To determine the rate of grade 4, potentially life-threatening events not attributable to AIDS, cardiovascular disease (CVD), or non-AIDS cancer among participants on antiretroviral therapy and to describe associations of these events with interleukin-6 (IL-6) and D-dimer.
HIV-infected participants on antiretroviral therapy (N = 3568) with an HIV-RNA level ≤ 500 copies/mL were followed for grade 4, AIDS, CVD, non-AIDS cancer, and all-cause mortality events. Grade 4 events were further classified masked to biomarker levels as reflecting chronic inflammation–related disease (ChrIRD) or not (non-ChrIRD). Associations of baseline IL-6 and D-dimer with events were studied using Cox models.
Over a median follow-up of 4.3 years, 339 participants developed a grade 4 event (22.9 per 1000 person-years); 165 participants developed a ChrIRD grade 4 event (10.7 per 1000 person-years). Grade 4 events were more common than AIDS (54 participants), CVD (132), and non-AIDS cancer (80) events, any of which developed in 252 participants (17.1 per 1000 person-years). Grade 4 and AIDS events were associated with similar risks of death. Higher IL-6 [hazard ratio (HR) = 1.19 per doubling of biomarker; P = 0.003] and D-dimer (HR = 1.23; P < 0.001) levels were associated with an increased risk of grade 4 events. IL-6 associations were stronger for ChrIRD (HR = 1.38; P < 0.001) than non-ChrIRD grade 4 events (HR = 1.11; P = 0.21).
Morbidity and mortality associated with activation of inflammatory and coagulation pathways include conditions other than AIDS, CVD, and non-AIDS cancer events. Effective inflammation-dampening interventions could greatly affect the health of people with HIV.
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*Division of Biostatistics, School of Public Health, University of Minnesota, Minneapolis, MN;
†North American Science Associates, Minneapolis, MN;
‡Infectious Disease Service, San Antonio Military Medical Center, Fort Sam Houston, TX;
§Department of Preventive Medicine and Biostatistics, Infectious Disease Clinical Research Program, Uniformed Services University of the Health Sciences, Bethesda, MD;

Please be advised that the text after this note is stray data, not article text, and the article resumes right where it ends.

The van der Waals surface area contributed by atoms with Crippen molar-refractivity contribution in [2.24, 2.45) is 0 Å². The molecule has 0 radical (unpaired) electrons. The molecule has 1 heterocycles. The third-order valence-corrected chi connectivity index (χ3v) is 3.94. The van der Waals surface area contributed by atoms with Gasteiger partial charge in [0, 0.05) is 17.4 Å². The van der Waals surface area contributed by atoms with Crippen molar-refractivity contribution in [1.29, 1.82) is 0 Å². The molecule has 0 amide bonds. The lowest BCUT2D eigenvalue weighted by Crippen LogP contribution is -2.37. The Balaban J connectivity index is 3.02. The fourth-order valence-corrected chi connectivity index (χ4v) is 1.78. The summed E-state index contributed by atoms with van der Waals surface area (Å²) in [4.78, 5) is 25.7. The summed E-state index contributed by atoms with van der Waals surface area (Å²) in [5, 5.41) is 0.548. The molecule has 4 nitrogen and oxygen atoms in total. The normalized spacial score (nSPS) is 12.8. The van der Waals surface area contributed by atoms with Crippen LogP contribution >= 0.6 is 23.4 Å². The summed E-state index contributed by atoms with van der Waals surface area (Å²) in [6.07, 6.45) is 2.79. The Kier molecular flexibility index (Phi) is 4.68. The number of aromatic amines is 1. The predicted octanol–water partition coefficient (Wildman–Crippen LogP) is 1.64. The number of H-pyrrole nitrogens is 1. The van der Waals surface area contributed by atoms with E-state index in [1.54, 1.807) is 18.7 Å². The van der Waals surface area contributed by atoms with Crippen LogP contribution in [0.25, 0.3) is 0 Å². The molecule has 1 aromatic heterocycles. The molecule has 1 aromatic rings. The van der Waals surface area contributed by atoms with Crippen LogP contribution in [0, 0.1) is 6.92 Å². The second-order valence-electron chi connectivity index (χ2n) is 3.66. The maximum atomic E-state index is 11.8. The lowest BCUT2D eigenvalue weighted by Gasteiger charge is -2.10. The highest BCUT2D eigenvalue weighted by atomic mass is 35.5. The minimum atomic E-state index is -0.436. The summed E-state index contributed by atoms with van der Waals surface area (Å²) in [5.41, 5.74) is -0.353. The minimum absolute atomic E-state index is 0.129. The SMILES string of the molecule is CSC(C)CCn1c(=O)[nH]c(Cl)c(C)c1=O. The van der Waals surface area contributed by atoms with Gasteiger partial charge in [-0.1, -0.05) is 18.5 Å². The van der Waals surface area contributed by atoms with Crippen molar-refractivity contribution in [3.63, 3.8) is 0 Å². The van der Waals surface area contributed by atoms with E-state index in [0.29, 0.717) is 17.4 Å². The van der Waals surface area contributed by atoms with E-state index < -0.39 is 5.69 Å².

‖Department of Infectious Diseases, University Hospitals of Leicester NHS Trust, Leicester, United Kingdom;
¶Department of Adult Infectious Diseases, Medical University of Warsaw, Warsaw, Poland;
#Department of Immunology, Allergy and AIDS, Rambam Health Care Center, Haifa, Israel;
**Division of Epidemiology and Community Health, School of Public Health, University of Minnesota, Minneapolis, MN; and
††Cardiovascular Division, University of Minnesota, Minneapolis, MN.
Correspondence to: Brian B. Hart, BA, 2221 University Avenue SE, Suite 200, Minneapolis, MN 55414-3080 (e-mail: email@example.com).
The SMART and ESPRIT studies were funded by the NIAID. Grant numbers were U01AI042170 and U01AI46362 for SMART and U01AI46957 and U01AI06841 for ESPRIT studies.
The authors have no conflicts of interest to disclose.
A.D.N., B.B.H., J.D.N., D.R.J., and D.A.D. constructed the concept for the work and helped to prepare the first draft of the manuscript. B.B.H. performed the analysis for the manuscript. All authors helped to critically revise the manuscript and approved the final draft.
Supplemental digital content is available for this article. Direct URL citations appear in the printed text and are provided in the HTML and PDF versions of this article on the journal's Web site (www.jaids.com).
Received March 07, 2017
Accepted August 30, 2017